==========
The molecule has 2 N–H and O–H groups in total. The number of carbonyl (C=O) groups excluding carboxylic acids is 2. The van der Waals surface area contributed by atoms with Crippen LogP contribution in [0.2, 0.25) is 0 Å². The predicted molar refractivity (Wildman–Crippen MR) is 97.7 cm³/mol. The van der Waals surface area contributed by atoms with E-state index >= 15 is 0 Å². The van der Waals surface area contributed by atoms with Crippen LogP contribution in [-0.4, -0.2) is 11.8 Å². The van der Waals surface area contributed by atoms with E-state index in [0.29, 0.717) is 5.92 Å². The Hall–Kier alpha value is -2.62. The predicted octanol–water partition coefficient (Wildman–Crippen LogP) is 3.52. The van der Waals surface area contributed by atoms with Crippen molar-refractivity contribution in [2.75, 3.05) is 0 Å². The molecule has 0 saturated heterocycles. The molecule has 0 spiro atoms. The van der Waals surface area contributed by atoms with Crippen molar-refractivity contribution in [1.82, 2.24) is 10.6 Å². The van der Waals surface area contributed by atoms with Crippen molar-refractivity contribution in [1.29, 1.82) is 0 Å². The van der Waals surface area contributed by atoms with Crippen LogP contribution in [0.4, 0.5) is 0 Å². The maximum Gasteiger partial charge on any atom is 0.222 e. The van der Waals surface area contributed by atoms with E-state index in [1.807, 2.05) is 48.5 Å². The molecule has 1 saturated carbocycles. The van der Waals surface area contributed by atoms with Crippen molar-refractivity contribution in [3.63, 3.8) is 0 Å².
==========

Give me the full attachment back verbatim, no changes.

The molecule has 2 N–H and O–H groups in total. The number of carbonyl (C=O) groups excluding carboxylic acids is 2. The van der Waals surface area contributed by atoms with Crippen LogP contribution in [0.2, 0.25) is 0 Å². The predicted molar refractivity (Wildman–Crippen MR) is 97.7 cm³/mol. The van der Waals surface area contributed by atoms with E-state index >= 15 is 0 Å². The van der Waals surface area contributed by atoms with Crippen LogP contribution in [-0.4, -0.2) is 11.8 Å². The van der Waals surface area contributed by atoms with E-state index in [0.29, 0.717) is 5.92 Å². The Hall–Kier alpha value is -2.62. The predicted octanol–water partition coefficient (Wildman–Crippen LogP) is 3.52. The van der Waals surface area contributed by atoms with Crippen molar-refractivity contribution in [2.75, 3.05) is 0 Å². The molecule has 0 saturated heterocycles. The molecule has 0 spiro atoms. The van der Waals surface area contributed by atoms with Crippen molar-refractivity contribution in [1.82, 2.24) is 10.6 Å². The van der Waals surface area contributed by atoms with Crippen molar-refractivity contribution in [1.29, 1.82) is 0 Å². The van der Waals surface area contributed by atoms with Crippen LogP contribution in [0.4, 0.5) is 0 Å². The maximum Gasteiger partial charge on any atom is 0.222 e. The van der Waals surface area contributed by atoms with E-state index in [1.807, 2.05) is 48.5 Å². The molecule has 1 saturated carbocycles. The van der Waals surface area contributed by atoms with Crippen molar-refractivity contribution in [3.63, 3.8) is 0 Å².